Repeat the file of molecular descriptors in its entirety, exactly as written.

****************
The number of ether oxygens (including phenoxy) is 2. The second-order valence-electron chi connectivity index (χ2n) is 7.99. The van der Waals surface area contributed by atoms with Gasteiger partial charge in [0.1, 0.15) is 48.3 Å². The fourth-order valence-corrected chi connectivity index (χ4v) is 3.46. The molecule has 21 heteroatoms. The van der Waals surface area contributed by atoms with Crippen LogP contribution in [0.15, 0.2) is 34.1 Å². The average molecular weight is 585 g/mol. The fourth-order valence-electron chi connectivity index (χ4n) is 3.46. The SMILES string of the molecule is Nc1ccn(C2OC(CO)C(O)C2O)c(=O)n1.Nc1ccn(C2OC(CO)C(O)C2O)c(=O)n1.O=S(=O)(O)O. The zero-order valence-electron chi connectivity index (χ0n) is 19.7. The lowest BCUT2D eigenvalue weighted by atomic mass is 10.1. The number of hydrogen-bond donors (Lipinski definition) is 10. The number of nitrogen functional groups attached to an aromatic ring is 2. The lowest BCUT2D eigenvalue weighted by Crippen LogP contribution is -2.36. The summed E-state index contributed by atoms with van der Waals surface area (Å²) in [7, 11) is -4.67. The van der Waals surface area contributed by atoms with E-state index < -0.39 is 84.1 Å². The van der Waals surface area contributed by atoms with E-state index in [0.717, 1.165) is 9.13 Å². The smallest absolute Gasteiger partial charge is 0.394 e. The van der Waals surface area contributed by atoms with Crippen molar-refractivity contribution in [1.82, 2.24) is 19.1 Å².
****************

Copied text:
The number of ether oxygens (including phenoxy) is 2. The second-order valence-electron chi connectivity index (χ2n) is 7.99. The van der Waals surface area contributed by atoms with Gasteiger partial charge in [0.1, 0.15) is 48.3 Å². The fourth-order valence-corrected chi connectivity index (χ4v) is 3.46. The molecule has 21 heteroatoms. The van der Waals surface area contributed by atoms with Crippen LogP contribution in [0.15, 0.2) is 34.1 Å². The average molecular weight is 585 g/mol. The fourth-order valence-electron chi connectivity index (χ4n) is 3.46. The SMILES string of the molecule is Nc1ccn(C2OC(CO)C(O)C2O)c(=O)n1.Nc1ccn(C2OC(CO)C(O)C2O)c(=O)n1.O=S(=O)(O)O. The zero-order valence-electron chi connectivity index (χ0n) is 19.7. The lowest BCUT2D eigenvalue weighted by atomic mass is 10.1. The number of hydrogen-bond donors (Lipinski definition) is 10. The number of nitrogen functional groups attached to an aromatic ring is 2. The lowest BCUT2D eigenvalue weighted by Crippen LogP contribution is -2.36. The summed E-state index contributed by atoms with van der Waals surface area (Å²) in [7, 11) is -4.67. The van der Waals surface area contributed by atoms with E-state index < -0.39 is 84.1 Å². The van der Waals surface area contributed by atoms with E-state index in [0.717, 1.165) is 9.13 Å². The smallest absolute Gasteiger partial charge is 0.394 e. The van der Waals surface area contributed by atoms with Crippen molar-refractivity contribution in [1.82, 2.24) is 19.1 Å².